On September 5th, presidential candidate and New York City mayor Bill de Blasio published in tech magazine Wired that if elected president, he would “issue a robot tax for corporations displacing humans, and create a federal agency to oversee automation.”
De Blasio is a longshot for even the Democratic nomination—much less the presidency—polling at less than one percent. But his professed concerns about employment losses due to technological innovation and automation aren’t unusual, particularly among those younger than 25. But a new federal agency dedicated to “overseeing” automation practices will only cause more problems.
I can understand the discomfort with automation that so many people have, the fear that your job could be replaced by a robot. And with the anticipated advances in artificial intelligence, it sometimes seems like no industry sector is safe. The immediate result of lost jobs is easily foreseen. But it’s the unforeseen and unintended consequences of our actions that can have the biggest impact on the world.
Think about the popular, relatively inexpensive goods and services you enjoy the most: the lattes, the game consoles, the rideshares. How many of them do you think would have been possible if their initiators had needed to get permission from a federal bureaucracy first? Probably very few of them. Those daring entrepreneurs didn’t ask, “Mother, may I?” They just did. This is called permissionless innovation, and it’s a significant driver of our global economy.
De Blasio writes:
To start, my plan calls for a new federal agency, the Federal Automation and Worker Protection Agency (FAWPA), to oversee automation and safeguard jobs and communities.
FAWPA would create a permitting process for any company seeking to increase automation that would displace workers. Approval of those plans would be conditioned on protecting workers; if their jobs are eliminated through automation, the company would be required to offer their workers new jobs with equal pay, or a severance package in line with their tenure at the company.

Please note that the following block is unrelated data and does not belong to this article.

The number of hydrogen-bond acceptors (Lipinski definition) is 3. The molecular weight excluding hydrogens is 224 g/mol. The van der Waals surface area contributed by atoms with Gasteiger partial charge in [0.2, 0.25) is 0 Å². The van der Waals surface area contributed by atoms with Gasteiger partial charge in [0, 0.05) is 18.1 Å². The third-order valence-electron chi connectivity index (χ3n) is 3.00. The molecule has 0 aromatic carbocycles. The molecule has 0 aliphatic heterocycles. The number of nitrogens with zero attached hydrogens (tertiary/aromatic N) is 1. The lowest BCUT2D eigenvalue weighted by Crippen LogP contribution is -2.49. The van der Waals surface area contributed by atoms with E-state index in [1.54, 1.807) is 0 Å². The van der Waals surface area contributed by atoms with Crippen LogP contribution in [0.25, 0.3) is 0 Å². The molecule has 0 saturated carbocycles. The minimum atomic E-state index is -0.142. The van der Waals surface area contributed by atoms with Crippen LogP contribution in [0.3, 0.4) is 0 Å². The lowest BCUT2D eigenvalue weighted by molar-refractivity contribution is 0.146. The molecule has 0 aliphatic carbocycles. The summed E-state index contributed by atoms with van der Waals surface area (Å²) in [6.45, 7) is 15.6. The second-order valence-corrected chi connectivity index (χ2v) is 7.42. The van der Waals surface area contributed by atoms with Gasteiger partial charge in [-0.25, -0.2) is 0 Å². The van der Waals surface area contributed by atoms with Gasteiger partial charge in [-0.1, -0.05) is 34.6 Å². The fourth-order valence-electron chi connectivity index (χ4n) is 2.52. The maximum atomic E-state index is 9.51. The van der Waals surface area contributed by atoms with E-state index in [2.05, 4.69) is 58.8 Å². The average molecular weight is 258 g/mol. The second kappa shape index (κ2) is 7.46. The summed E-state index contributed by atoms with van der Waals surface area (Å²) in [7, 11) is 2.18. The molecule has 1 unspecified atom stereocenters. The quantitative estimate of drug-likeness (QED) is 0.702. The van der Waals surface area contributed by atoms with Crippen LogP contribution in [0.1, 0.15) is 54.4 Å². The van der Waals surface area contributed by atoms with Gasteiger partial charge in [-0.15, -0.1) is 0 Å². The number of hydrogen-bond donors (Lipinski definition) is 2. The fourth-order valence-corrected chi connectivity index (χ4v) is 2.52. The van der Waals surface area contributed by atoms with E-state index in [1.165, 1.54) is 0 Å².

This proposed requirement for a federal permission slip before making improvements to your own business might make sense to some when they only consider the immediate results. Perhaps some jobs would be “saved” by the requirement. But what they don’t take into account are the lower costs that never come and the new, more-numerous jobs that aren’t created because of the new restrictions. After all, technology always has and always will create more jobs than it displaces.
Automation Makes Life Better
Change can be scary, and there’s always been resistance to technological advances that threaten to “take our jobs.” But there is no progress without change.
Automation makes our lives better. It allows us to spend less time doing the things we don’t enjoy or aren’t good at or take a long time to do by hand. Dishwashers, washing machines, Roombas, bug zappers, calculators, “Siri, play my Road Trip Mix playlist!” These are all forms of automation, and they all free us up to do the things we’re best at and enjoy the most.
So maybe the factory worker loses their job on the assembly line, but what if they end up happier as an IT consultant or they write the next Great American Novel? Or wind up at one of the jobs that haven’t even been invented yet? If we artificially restrict progress, we’ll never know.